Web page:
I posted the other day about one of my plans for the spring semester, and Christopher (quite rightly) pointed out that I needed to articulate why I wanted to have my students create public blogs. And so, since right now I desperately need a break from the grading of projects and writing of final exams, here is a first stream-of-consciousness-style post of why I want to have my students blog publicly.
First off, I want students to write. I want students to write about math, and I want students to write about learning. Writing about something forces you to clarify your thoughts, helps you strengthen what you know, and realize what you don’t know. Writing also provides an avenue for exploring the metacognitive skills and building the critical thinking skills that I want my students to have.
Of course writing doesn’t necessarily mean blogging. Deciding to make the writing public has a whole other slew of motivating factors. For one thing it’s more “real”. I really do think that that authenticity is important. So much of what students have been asked to do– so much of what I have assigned myself in the past– is either monotonous skill practice, or just feels superficial or fake. If I’m going to make a writing assignment of explaining a particular idea to a hypothetical student, then if I’m the only one reading it, it’s artificial and the main thing most students will think while writing is “Is this what she wants?” whereas if the assignment is going to be public, my gut feeling is that more students will think in terms of “Is this a clear explanation?” and “Would this actually help someone understand?”
Which brings me to another reason I want them to create public blogs. I firmly believe that every person has a responsibility to contribute to their culture. I don’t know if that sounds heavy-handed or not, but it’s a strong belief I have, and I could go on about that a bit (and might in a future post), but here I’ll just say that this is a value that I want to share with my students. I want them to grow to see themselves as creators, rather than just consumers, and to recognize that they have something to give, and that the giving helps them grow and learn. (And now I’m being both heavy-handed and cheesy.)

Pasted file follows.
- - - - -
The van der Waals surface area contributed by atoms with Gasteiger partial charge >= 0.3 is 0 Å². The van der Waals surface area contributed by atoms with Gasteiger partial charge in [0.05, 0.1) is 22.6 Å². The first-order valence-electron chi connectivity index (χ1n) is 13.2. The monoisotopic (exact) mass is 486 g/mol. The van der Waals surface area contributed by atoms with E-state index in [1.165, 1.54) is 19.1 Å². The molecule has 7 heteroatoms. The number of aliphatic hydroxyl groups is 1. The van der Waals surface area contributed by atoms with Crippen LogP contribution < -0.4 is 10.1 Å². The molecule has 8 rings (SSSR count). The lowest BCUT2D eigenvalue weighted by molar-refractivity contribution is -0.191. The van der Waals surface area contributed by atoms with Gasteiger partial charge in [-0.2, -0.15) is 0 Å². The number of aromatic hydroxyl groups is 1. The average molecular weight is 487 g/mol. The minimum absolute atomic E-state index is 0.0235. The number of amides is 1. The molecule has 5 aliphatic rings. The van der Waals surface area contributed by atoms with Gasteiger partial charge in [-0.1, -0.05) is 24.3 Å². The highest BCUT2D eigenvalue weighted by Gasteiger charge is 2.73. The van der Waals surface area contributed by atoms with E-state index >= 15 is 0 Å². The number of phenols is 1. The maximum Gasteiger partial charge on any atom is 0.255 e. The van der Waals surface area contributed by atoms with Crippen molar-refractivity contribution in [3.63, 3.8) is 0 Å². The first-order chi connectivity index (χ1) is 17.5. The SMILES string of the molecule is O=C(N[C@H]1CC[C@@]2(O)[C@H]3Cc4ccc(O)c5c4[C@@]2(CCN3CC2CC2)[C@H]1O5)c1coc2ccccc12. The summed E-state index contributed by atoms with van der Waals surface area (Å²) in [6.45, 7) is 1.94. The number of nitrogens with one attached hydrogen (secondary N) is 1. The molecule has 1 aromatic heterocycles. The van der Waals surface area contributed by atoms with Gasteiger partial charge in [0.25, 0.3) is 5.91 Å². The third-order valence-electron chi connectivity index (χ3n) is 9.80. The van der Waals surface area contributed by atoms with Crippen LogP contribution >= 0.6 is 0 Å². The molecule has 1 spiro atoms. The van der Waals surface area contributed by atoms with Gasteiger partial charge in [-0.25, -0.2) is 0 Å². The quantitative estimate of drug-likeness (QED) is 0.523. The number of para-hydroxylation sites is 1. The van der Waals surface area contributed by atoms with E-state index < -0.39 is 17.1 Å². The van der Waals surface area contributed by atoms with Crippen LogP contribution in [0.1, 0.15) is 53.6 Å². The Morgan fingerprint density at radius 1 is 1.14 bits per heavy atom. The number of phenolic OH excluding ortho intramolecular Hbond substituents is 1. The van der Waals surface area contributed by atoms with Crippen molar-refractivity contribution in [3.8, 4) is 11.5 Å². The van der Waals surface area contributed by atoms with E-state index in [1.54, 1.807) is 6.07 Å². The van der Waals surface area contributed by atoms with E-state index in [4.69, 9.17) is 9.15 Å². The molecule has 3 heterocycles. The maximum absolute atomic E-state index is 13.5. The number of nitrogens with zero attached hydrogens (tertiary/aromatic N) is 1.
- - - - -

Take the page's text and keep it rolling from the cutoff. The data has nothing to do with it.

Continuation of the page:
Another goal I have is for the students to get more comfortable with technology. So often, people assume that the current generation was raised with technology, and comes to college tech-savvy, but that’s not really been my experience. There are some that are, but so many more that aren’t. And that misperception also assumes that all of my students are 19 years old, which is far from the case. But even the traditional-aged college students aren’t usually great about dealing with technology. They’re on facebook, and they play video games, but they’re not comfortable tinkering. I’m not sure exactly what it is — a lack of courage? — but I want to encourage them to tinker.
I also want my students to have a little fun with it. A few years ago, I had a student that made up a quotient rule dance. Making up something like that, and posting a video would be great.
Funnily enough, when I think of what I’d ideally like to see in student blogs, I think of some of the quilting blogs I follow (for those unaware, there’s quite a large crafting blogosphere). The posts of my favorite ones are fairly focused on the subject matter of quilting, but there are all different kinds of posts– there are posts that show off finished projects, posts that describe frustrations in mastering a technique, posts that talk about fabric choices, posts that have detailed photo- and/or video-tutorials, and maybe even a post that’s just a cute picture of a cat sleeping on the current work-in-progress.
I would want student blogs to focus on learning math. Posts about learning would be great: describing trying out different study strategies, evaluating how well they worked. Posts about math: summarizing concepts; creating graphical organizers to connect concepts; creating tutorials; finding existing tutorials on the internet and possibly reviewing them. I also plan to encourage posts on technology. There are tons of math tools out there. Students could review one, or write a tutorial on how to use a particular tool to achieve some particular goal.
That’s an initial brain dump, anyway. Now I really do have to go write some exams– I promised myself I would get two of them done this weekend so that I could focus on meeting with students next week. I look forward to hearing any initial reactions, and I’ll be posting refinements soon.